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Mary Kim Titla helps EAC faculty and staff better serve Apache students

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Mary Kim Titla helps EAC faculty and staff better serve Apache students

By Kris McBride

Thatcher, AZ— Mary Kim Titla, a former EAC student and news journalist, and current executive director with Unity, a national network that promotes personal development among Native American youth, was the featured speaker at Eastern Arizona College’s spring orientation meeting. Throughout her presentation, she shared various ways EAC’s faculty and staff can better engage Native American students.

Titla began her remarks by teaching those in attendance how to greet Apache students. “We don’t have a word for hello, and this one is only three syllables,” stated Titla. “Repeat after me, dagote´. Now you have a way to greet your Apache students.”

Titla was invited to speak on behalf of EAC’s diversity and inclusion committee that is charged with continuing to nurture a respectful and inclusive climate. Guided by seven strategic goals to strengthen EAC’s commitment to affording all students the same opportunities for a quality educational experience, this committee has seen significant progress, and will continue to emphasize employee training on diversity and inclusion that focuses on connecting with students from all cultures.

“Ancestry is so very important to all Native students,” said Titla. “It defines who they are and plays a key role in their academic success.” A descendent of three Apache chiefs, Titla emphasized the role her family played with her success. “I was very fortunate because my beautiful mother and awesome father encouraged me to stay in school.”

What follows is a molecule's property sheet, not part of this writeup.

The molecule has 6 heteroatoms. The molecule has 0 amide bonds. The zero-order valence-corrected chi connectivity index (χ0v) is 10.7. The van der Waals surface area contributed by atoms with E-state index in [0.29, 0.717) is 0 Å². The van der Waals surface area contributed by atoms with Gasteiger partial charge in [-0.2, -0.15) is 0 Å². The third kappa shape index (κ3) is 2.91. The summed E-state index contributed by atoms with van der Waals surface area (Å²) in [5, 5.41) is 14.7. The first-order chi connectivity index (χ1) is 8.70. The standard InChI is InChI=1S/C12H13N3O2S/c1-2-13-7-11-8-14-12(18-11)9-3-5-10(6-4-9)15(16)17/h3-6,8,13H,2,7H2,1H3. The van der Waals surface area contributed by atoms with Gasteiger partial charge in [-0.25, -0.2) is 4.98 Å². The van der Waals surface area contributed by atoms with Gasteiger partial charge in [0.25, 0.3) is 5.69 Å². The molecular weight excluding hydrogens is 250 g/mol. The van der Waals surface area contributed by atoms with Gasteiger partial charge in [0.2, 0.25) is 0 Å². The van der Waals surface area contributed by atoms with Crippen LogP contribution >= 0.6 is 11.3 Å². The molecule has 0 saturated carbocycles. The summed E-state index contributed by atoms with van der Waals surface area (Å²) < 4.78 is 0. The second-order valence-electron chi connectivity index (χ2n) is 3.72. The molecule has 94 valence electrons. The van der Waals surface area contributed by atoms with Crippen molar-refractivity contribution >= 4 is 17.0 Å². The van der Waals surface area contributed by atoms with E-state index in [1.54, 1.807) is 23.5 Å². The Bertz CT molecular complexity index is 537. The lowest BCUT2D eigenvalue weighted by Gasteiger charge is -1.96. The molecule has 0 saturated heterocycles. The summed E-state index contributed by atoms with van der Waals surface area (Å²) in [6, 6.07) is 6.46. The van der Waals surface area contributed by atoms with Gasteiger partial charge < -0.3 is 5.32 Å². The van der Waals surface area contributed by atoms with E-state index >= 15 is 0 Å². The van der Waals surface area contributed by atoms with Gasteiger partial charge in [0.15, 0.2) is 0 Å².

“Creating a community on campus for Native American students is so important,” stated Titla. “There are many unique challenges that Native students face. I had many mentors at EAC who took the time to really know me. One was named Paul Phelps, an instructor who saw a desire in me and recognized my love for writing. He encouraged me to change my major to journalism.”

Titla’s presentation included remarks on Apache clothing and jewelry and the meanings associated with them. She referenced the abalone shells that adorn many articles which represent White Painted Woman who is sacred to Apache beliefs. “As you get to know your Native students, please know that the things they wear and the things they do are for a reason,” stated Titla.

Titla provided an overview regarding college enrollment for Native American Students. She stated that Native Americans comprise about one percent of the U.S. undergraduate population, and less than one percent of the graduate population. In 2017, 27 percent of Native Americans college students obtained an associate’s degree compared to 54 percent for white students. In addition, 16 percent of Native American students received a bachelor’s degree compared to 42 percent for white students.

“EAC aspires to be a place of true equality, and it is crucial for our faculty and staff to have meaningful cross-cultural exchanges,” stated Jeanne Bryce, EAC vice-president of academic and student affairs. “We are so proud of Mary Kim and are grateful that she came back to campus to strengthen our ability to teach other Native students. In the process of learning more about Native cultures, I think we learn a great deal about ourselves.”